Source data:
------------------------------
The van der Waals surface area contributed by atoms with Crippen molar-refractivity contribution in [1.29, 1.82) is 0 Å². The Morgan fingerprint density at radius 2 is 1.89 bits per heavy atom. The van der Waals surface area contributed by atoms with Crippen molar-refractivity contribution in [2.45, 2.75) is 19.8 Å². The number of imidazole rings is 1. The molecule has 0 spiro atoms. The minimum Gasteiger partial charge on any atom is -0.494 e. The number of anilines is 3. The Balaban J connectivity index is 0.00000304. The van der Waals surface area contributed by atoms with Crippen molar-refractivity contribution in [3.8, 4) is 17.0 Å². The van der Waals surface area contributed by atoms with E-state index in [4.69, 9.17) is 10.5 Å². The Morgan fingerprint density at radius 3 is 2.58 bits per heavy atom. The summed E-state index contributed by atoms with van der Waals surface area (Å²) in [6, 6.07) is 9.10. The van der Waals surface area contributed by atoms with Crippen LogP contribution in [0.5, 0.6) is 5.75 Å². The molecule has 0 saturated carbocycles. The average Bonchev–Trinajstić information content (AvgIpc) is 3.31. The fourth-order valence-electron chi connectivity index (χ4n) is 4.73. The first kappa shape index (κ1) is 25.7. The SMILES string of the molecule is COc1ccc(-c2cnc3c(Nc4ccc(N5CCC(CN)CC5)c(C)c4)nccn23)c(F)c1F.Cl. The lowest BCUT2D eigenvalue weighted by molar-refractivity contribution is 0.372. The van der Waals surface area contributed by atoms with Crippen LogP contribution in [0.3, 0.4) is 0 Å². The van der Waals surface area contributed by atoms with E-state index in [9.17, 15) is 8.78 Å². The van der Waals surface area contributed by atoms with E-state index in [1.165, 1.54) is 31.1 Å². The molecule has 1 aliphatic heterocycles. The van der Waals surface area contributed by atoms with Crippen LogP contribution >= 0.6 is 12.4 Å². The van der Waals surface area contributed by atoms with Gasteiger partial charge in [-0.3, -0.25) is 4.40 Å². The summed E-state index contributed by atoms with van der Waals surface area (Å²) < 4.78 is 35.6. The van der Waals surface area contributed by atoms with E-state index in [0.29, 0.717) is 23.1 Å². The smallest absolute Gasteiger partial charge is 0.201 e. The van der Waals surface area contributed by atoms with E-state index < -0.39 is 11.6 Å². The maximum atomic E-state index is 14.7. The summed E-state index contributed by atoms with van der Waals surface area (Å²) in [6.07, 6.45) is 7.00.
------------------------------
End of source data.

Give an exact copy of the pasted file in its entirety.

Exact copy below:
The van der Waals surface area contributed by atoms with Crippen molar-refractivity contribution in [1.29, 1.82) is 0 Å². The Morgan fingerprint density at radius 2 is 1.89 bits per heavy atom. The van der Waals surface area contributed by atoms with Crippen molar-refractivity contribution in [2.45, 2.75) is 19.8 Å². The number of imidazole rings is 1. The molecule has 0 spiro atoms. The minimum Gasteiger partial charge on any atom is -0.494 e. The number of anilines is 3. The Balaban J connectivity index is 0.00000304. The van der Waals surface area contributed by atoms with Crippen molar-refractivity contribution in [3.8, 4) is 17.0 Å². The van der Waals surface area contributed by atoms with E-state index in [4.69, 9.17) is 10.5 Å². The Morgan fingerprint density at radius 3 is 2.58 bits per heavy atom. The summed E-state index contributed by atoms with van der Waals surface area (Å²) in [6, 6.07) is 9.10. The van der Waals surface area contributed by atoms with Crippen LogP contribution in [0.5, 0.6) is 5.75 Å². The molecule has 0 saturated carbocycles. The average Bonchev–Trinajstić information content (AvgIpc) is 3.31. The fourth-order valence-electron chi connectivity index (χ4n) is 4.73. The first kappa shape index (κ1) is 25.7. The SMILES string of the molecule is COc1ccc(-c2cnc3c(Nc4ccc(N5CCC(CN)CC5)c(C)c4)nccn23)c(F)c1F.Cl. The lowest BCUT2D eigenvalue weighted by molar-refractivity contribution is 0.372. The van der Waals surface area contributed by atoms with Crippen LogP contribution in [0.3, 0.4) is 0 Å². The van der Waals surface area contributed by atoms with E-state index in [9.17, 15) is 8.78 Å². The van der Waals surface area contributed by atoms with E-state index in [1.165, 1.54) is 31.1 Å². The molecule has 1 aliphatic heterocycles. The van der Waals surface area contributed by atoms with Crippen LogP contribution >= 0.6 is 12.4 Å². The van der Waals surface area contributed by atoms with Gasteiger partial charge in [-0.3, -0.25) is 4.40 Å². The summed E-state index contributed by atoms with van der Waals surface area (Å²) < 4.78 is 35.6. The van der Waals surface area contributed by atoms with E-state index in [0.29, 0.717) is 23.1 Å². The smallest absolute Gasteiger partial charge is 0.201 e. The van der Waals surface area contributed by atoms with E-state index < -0.39 is 11.6 Å². The maximum atomic E-state index is 14.7. The summed E-state index contributed by atoms with van der Waals surface area (Å²) in [6.07, 6.45) is 7.00.